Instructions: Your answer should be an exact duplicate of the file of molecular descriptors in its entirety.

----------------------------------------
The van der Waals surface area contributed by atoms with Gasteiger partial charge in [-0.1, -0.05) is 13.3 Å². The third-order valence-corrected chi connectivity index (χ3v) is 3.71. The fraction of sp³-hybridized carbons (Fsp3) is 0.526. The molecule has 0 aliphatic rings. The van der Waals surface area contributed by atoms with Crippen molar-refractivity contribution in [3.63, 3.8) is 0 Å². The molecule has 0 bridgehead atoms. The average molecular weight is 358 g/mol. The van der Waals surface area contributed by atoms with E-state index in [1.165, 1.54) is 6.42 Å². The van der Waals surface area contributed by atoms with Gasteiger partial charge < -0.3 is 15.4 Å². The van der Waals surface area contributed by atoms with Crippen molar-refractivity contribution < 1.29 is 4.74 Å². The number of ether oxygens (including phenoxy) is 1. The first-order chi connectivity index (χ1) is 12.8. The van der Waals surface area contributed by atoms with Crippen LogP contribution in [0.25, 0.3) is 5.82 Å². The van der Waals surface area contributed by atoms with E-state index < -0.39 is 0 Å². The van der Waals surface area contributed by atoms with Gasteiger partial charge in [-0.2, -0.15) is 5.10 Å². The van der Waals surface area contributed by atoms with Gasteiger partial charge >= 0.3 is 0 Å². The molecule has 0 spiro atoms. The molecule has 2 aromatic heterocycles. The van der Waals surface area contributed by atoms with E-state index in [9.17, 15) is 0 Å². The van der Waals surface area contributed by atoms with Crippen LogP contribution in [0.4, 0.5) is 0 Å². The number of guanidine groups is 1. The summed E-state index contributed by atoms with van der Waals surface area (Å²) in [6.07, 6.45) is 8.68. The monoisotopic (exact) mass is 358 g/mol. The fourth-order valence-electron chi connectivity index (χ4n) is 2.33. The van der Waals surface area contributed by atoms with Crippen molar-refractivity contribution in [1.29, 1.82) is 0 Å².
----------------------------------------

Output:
The van der Waals surface area contributed by atoms with Gasteiger partial charge in [-0.1, -0.05) is 13.3 Å². The third-order valence-corrected chi connectivity index (χ3v) is 3.71. The fraction of sp³-hybridized carbons (Fsp3) is 0.526. The molecule has 0 aliphatic rings. The van der Waals surface area contributed by atoms with Crippen molar-refractivity contribution in [3.63, 3.8) is 0 Å². The molecule has 0 bridgehead atoms. The average molecular weight is 358 g/mol. The van der Waals surface area contributed by atoms with E-state index in [1.165, 1.54) is 6.42 Å². The van der Waals surface area contributed by atoms with Gasteiger partial charge < -0.3 is 15.4 Å². The van der Waals surface area contributed by atoms with Crippen molar-refractivity contribution < 1.29 is 4.74 Å². The number of ether oxygens (including phenoxy) is 1. The first-order chi connectivity index (χ1) is 12.8. The van der Waals surface area contributed by atoms with Crippen LogP contribution in [0.25, 0.3) is 5.82 Å². The van der Waals surface area contributed by atoms with E-state index < -0.39 is 0 Å². The van der Waals surface area contributed by atoms with Gasteiger partial charge in [-0.2, -0.15) is 5.10 Å². The van der Waals surface area contributed by atoms with Gasteiger partial charge >= 0.3 is 0 Å². The molecule has 0 spiro atoms. The molecule has 2 aromatic heterocycles. The van der Waals surface area contributed by atoms with E-state index in [9.17, 15) is 0 Å². The van der Waals surface area contributed by atoms with Crippen LogP contribution in [0.4, 0.5) is 0 Å². The number of guanidine groups is 1. The summed E-state index contributed by atoms with van der Waals surface area (Å²) in [6.07, 6.45) is 8.68. The monoisotopic (exact) mass is 358 g/mol. The fourth-order valence-electron chi connectivity index (χ4n) is 2.33. The van der Waals surface area contributed by atoms with Crippen molar-refractivity contribution in [1.29, 1.82) is 0 Å².